Armistice Day, celebrated on November 11, marks the end of World War I. Originally a day to honor those who had served in World War I, the day became a way to remember all who served and died for France in various wars. In France, a country greatly involved in World Wars I and II, it is a day for solemn reflection on the hundreds of thousands of lives lost defending France, and in gratitude of their service.
So what do the French do on Armistice Day?
One Minute of Silence
In France, as in many other nations, at precisely 11 o’clock in the morning November 11th, the nation pauses for a moment of silence. During this time, people reflect on the many sacrifices made by the brave men and women who fought in France’s wars and who died for their country.
Many rites and rituals are held at the great French battlefields. Each solemn ceremony may be slightly different. Soldiers dressed in formal military attire may march in parade formation. Veterans that fought in other wars, such as World War II, may participate as well.
Le Bleuet de France
While in other European countries, the poppy reigns as the most common symbol of veterans, memory and solidarity, in France we see the bleuet, or the cornflower. Both cornflowers and poppies continued to grow in the battlefields despite the violent conflict all around. Now, live bleuets or cornflower badges are made from paper are sold nationwide. President François Holland wears the bleuet on his lapel during the ceremony.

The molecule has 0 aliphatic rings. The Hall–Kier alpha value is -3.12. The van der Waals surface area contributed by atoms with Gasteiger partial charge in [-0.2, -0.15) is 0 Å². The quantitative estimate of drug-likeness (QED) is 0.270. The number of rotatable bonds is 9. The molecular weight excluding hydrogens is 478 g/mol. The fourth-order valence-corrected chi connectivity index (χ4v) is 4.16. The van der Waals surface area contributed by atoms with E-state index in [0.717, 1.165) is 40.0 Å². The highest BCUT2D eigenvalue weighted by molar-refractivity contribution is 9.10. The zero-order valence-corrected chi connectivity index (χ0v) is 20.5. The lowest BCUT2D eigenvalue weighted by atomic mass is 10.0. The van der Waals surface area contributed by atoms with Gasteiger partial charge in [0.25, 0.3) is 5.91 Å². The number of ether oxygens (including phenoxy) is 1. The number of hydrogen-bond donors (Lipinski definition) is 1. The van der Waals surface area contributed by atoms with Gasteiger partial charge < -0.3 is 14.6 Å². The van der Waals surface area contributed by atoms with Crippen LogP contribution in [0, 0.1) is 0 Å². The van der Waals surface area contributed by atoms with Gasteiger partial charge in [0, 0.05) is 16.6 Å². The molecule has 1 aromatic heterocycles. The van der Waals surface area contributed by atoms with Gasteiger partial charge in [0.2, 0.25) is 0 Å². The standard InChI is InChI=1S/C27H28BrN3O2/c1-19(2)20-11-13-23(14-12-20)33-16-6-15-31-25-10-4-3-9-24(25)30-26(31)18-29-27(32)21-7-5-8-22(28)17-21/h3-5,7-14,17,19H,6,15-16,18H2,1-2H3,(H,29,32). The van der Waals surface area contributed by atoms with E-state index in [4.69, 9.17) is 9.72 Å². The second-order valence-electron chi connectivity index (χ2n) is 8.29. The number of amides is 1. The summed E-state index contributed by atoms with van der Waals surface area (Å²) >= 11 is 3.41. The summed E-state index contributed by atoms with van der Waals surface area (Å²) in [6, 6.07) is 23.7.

Ceremonies throughout France may also take place at war memorials. These statues or memorials are scattered in towns throughout France. Flowers, wreaths, and special garlands may be left to remember the fallen. In Paris, the tomb of the unknown soldier lies under the Arc de Triomphe, where a flame burns year-round. Every year, in a nationally televised ceremony, the French president lays a wreath at the tomb of the unknown soldier, revives the flame in the presence of the French armed forces, and calls for a minute of silence at 11am precisely.
This Year’s Events
This year’s events had special significance because 2014 is the 100th anniversary of the First World War’s start. Tuesday was the 96th anniversary of the armistice that ended the war on Nov. 11, 1918.
President Francois Hollande hosted German and British officials for events in France. The dignitaries stood shoulder to shoulder, representing the solidarity of the new European Union.
President Hollande later headed to northern France to inaugurate a brand new international war memorial on the former battlefields of Notre-Dame-de-Lorette. The Ring of Memory carries the names of the 600,000 soldiers, regardless of nationality, who died in the region during the war.
In Marseille, the Armistice ceremony started at 11 o’clock on the dot. Presided by regional authorities, the ceremony was held on in the presence of the Foreign Legion, the French Air Force School as well as the police and firefighting forces of Marseille. Below, a photo of the ceremony by the sea.
Happy Armistice Day!